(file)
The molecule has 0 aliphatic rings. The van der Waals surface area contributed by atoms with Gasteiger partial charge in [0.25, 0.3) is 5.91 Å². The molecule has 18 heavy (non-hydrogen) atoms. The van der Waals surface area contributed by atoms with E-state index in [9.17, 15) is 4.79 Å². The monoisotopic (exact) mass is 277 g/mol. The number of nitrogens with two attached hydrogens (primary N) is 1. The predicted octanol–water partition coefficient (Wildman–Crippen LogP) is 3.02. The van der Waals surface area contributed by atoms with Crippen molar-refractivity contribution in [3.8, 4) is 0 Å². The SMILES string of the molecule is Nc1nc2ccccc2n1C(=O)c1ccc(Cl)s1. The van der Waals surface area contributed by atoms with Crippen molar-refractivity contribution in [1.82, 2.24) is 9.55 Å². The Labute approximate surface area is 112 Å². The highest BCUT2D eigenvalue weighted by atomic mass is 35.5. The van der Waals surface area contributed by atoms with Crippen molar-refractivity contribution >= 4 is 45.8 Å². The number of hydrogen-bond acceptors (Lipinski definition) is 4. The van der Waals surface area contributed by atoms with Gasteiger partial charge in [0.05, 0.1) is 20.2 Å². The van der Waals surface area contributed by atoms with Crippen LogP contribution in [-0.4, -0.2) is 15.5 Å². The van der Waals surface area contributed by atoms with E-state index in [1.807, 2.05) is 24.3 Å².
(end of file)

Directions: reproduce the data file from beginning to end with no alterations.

The molecule has 0 aliphatic rings. The van der Waals surface area contributed by atoms with Gasteiger partial charge in [0.25, 0.3) is 5.91 Å². The molecule has 18 heavy (non-hydrogen) atoms. The van der Waals surface area contributed by atoms with E-state index in [9.17, 15) is 4.79 Å². The monoisotopic (exact) mass is 277 g/mol. The number of nitrogens with two attached hydrogens (primary N) is 1. The predicted octanol–water partition coefficient (Wildman–Crippen LogP) is 3.02. The van der Waals surface area contributed by atoms with Crippen molar-refractivity contribution in [3.8, 4) is 0 Å². The SMILES string of the molecule is Nc1nc2ccccc2n1C(=O)c1ccc(Cl)s1. The van der Waals surface area contributed by atoms with Crippen molar-refractivity contribution in [1.82, 2.24) is 9.55 Å². The Labute approximate surface area is 112 Å². The highest BCUT2D eigenvalue weighted by atomic mass is 35.5. The van der Waals surface area contributed by atoms with Crippen molar-refractivity contribution >= 4 is 45.8 Å². The number of hydrogen-bond acceptors (Lipinski definition) is 4. The van der Waals surface area contributed by atoms with Gasteiger partial charge in [0.05, 0.1) is 20.2 Å². The van der Waals surface area contributed by atoms with Crippen LogP contribution in [-0.4, -0.2) is 15.5 Å². The van der Waals surface area contributed by atoms with E-state index in [1.807, 2.05) is 24.3 Å².